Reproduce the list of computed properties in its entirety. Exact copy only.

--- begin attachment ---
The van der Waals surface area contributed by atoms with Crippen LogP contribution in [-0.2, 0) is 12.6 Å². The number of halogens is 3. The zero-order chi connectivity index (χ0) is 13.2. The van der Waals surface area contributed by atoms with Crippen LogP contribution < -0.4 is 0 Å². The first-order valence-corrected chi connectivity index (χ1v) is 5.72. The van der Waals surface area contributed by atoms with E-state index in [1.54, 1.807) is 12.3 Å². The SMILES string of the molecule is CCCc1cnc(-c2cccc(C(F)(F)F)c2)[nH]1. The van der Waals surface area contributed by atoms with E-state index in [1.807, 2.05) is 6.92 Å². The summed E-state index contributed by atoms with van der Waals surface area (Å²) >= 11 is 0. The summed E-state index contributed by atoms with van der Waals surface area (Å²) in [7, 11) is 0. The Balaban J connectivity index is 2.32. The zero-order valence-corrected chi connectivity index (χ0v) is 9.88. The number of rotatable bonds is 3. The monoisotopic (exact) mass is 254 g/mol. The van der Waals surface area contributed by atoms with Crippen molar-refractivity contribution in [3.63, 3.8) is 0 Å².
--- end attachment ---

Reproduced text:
The van der Waals surface area contributed by atoms with Crippen LogP contribution in [-0.2, 0) is 12.6 Å². The number of halogens is 3. The zero-order chi connectivity index (χ0) is 13.2. The van der Waals surface area contributed by atoms with Crippen LogP contribution < -0.4 is 0 Å². The first-order valence-corrected chi connectivity index (χ1v) is 5.72. The van der Waals surface area contributed by atoms with E-state index in [1.54, 1.807) is 12.3 Å². The SMILES string of the molecule is CCCc1cnc(-c2cccc(C(F)(F)F)c2)[nH]1. The van der Waals surface area contributed by atoms with E-state index in [1.807, 2.05) is 6.92 Å². The summed E-state index contributed by atoms with van der Waals surface area (Å²) >= 11 is 0. The summed E-state index contributed by atoms with van der Waals surface area (Å²) in [7, 11) is 0. The Balaban J connectivity index is 2.32. The zero-order valence-corrected chi connectivity index (χ0v) is 9.88. The number of rotatable bonds is 3. The monoisotopic (exact) mass is 254 g/mol. The van der Waals surface area contributed by atoms with Crippen molar-refractivity contribution in [3.63, 3.8) is 0 Å².